Chapter 1: Understanding conflict resolution

On the concept of peace

A starting point for modern thinking of ‘peace’ is ‘An Editorial’, Journal of Peace Research, 1 (1): 1–4. This text made the dichotomy of negative and positive peace well known to the research community. Although not signed, it is commonly agreed that it was written by Johan Galtung, the founder and first editor of the Journal.

An additional work is by the same author: Galtung, J. 1969. ‘Violence, Peace and Peace Research’, Journal of Peace Research, 6 (3): 167–91. In this article, Galtung elaborates on the meaning of positive peace by introducing a new concept, ‘structural violence’, largely in response to a critique of peace research as being too focused on ‘direct violence’, i.e., wars, conflicts and violence. The concept of structural violence has since then been used in peace research but also in other disciplines.

K. Höglund and M. Söderberg Kovacs 2010. ‘Beyond the Absence of War: The Diversity of Peace in Post-Settlement Societies’, Review of International Studies, 36 (2): 367–90. The authors return to the issue of positive peace by elaborating on a set of other possible notions of peace. It was part of a renewed discussion on ‘peace’, in particular in relation to the conditions after a protracted war. What kind of peace is to be built?

P.M. Regan 2014. ‘Bringing Peace Back in: Presidential Address to the Peace Science Society’, 2013. Conflict Management and Peace Science, 31 (4): 345–56. In the continued discussion on positive peace, Regan, as president of the Peace Science Society, challenges the research community to put ‘peace’ in the forefront of research, thus making scholarly sense of ‘positive peace’. He also demonstrates that the dichotomy of negative and positive peace was used already in the 1950s, thus giving it a history.

This has been pursued in the development of the concept of quality peace, largely done at the Kroc Institute for International Peace Studies at the University of Notre Dame. The first volume is Peter Wallensteen 2015. Quality Peace. Peacebuilding, Victory and World Order. Oxford University Press. It introduces a systematic attempt at comparing two different endings of war: victory and negotiated settlement.

Peace and peace research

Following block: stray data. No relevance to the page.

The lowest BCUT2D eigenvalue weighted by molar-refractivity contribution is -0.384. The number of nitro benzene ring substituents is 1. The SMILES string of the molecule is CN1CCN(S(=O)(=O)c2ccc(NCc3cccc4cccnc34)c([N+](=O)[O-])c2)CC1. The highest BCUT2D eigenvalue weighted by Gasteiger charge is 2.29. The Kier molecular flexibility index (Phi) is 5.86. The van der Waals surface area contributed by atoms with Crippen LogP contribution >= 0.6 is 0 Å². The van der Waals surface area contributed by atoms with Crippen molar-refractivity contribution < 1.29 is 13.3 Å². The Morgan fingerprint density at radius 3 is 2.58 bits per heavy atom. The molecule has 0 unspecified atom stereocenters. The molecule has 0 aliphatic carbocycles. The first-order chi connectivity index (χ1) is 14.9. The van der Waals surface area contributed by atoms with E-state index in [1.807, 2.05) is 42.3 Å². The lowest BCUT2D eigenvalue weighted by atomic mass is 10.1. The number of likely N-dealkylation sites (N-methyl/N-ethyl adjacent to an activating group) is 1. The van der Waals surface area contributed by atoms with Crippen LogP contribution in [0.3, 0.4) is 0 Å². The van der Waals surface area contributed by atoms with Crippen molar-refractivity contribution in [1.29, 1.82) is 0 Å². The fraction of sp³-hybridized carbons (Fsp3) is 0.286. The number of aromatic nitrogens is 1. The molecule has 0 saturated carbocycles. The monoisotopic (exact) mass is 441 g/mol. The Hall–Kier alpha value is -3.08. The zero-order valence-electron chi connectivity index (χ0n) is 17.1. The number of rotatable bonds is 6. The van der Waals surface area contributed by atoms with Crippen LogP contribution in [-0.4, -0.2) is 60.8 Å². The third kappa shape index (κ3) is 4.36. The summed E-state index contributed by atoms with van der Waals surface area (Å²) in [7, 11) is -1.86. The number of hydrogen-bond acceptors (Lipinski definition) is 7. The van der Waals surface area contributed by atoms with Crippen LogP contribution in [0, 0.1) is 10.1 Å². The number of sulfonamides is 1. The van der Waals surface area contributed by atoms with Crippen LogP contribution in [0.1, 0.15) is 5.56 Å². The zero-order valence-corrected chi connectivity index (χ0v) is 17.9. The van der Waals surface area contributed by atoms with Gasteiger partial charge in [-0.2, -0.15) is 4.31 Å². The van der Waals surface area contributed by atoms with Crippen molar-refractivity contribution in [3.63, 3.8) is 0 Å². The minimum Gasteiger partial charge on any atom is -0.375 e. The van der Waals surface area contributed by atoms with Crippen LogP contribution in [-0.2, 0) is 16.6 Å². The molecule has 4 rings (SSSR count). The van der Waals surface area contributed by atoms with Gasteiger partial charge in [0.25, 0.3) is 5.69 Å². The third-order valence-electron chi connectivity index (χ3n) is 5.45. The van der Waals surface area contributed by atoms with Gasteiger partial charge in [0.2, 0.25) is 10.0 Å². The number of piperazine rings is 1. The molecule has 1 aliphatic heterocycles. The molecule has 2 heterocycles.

Wallensteen, P. 2011a. ‘The Origins of Contemporary Peace Research’, in Kristine Höglund and Magnus Öberg (eds.), Understanding Peace Research. London: Routledge. pp. 14–32.

Wallensteen, P. 2011b. Peace Research: Theory and Practice. London: Routledge. pp. 4–20.

These two publications elaborate on the effect the choice of peace concept has on the forming of a research agenda. The first one shows how ‘traumas’ and ‘hopes’ have formed the present agenda. The second one shows that ‘peace’ is researchable, gives the arguments for its pursuit within universities as an autonomous activity, and discusses ethical aspects of research results.

The philosophical underpinnings of peace research

Organized peace research is, of course, not the originator of a discussion on ‘peace’. Through time, this has been an important concern for many writers. Three important texts are the following:

Immanuel Kant 1795. Perpetual Peace: A Philosophical Sketch. The renowned philosopher outlines his approach to a lasting international peace arrangement emphasizing matters such as republican rule, international federations and arms control. These visionary ideas were widely read during the 1800s. It influenced the formation of international organizations in the 1900s and sparked a modern research approach, referred to as the Kantian Peace.

Niccolò Machiavelli 1532. The Prince. This text from the sixteenth century was published after the death of Machiavelli. It gives advice to the political leader who wants to retain power in turbulent times. It is a classical reading for a ‘realist’ approach emphasizing the importance of power. It has also sparked an ongoing discussion on moral and power.

Thomas More 1516. Utopia. The work on Utopia is contemporary to Machiavelli and can be seen as a critique of the power struggles that went on in Europe at the time. It does so by outlining a vision of a different society, ‘Utopia’. The concept is firmly entrenched in European thinking, and has also led to new derivations, such as ‘dystopia’ as a vision of a negative future society.

For philosophical discussions on these and other writers of relevance for peace, security, justice and development, go to the Philosophy Tea website on: where thinkers like Bertrand Russell, Ibn Khaldun, Dag Hammarskjöld, Baruch Spinoza, Hanna Arendt and Voltaire are covered, as well as lesser-known but equally impressive personalities such as Bertha von Suttner, Karin Boye, William Wilberforce and Charlotte Perkins Gilman.

Causes of conflict

The notions of Idealpolitik and Kapitalpolitik parallel to Geopolitik and Realpolitik are introduced in Peter Wallensteen 1981. ‘Incompatibility, Confrontation and War: Four Models and Three Historical Systems, 1816–1976’, Journal of Peace Research, 18 (1): 57–90. These concepts serve as a framework for organizing different dimensions that could help explain the emergence and handling of conflict and war. They remind the analysts and commentators that every situation may have more to it than first strikes the reader.

The two volumes by Sara McLaughlin Mitchell and John A. Vasquez (ed.) 2021. What Do We Know About War? (3rd edition). Lanham, MD: Rowman and Littlefield and T. David Mason and Sara McLaughlin Mitchell (eds.) 2023. What Do We Know About Civil Wars (2nd edition). Lanham, MD: Rowman and Littlefield provide good overviews over findings on the origins of war, largely based on quantitative analysis.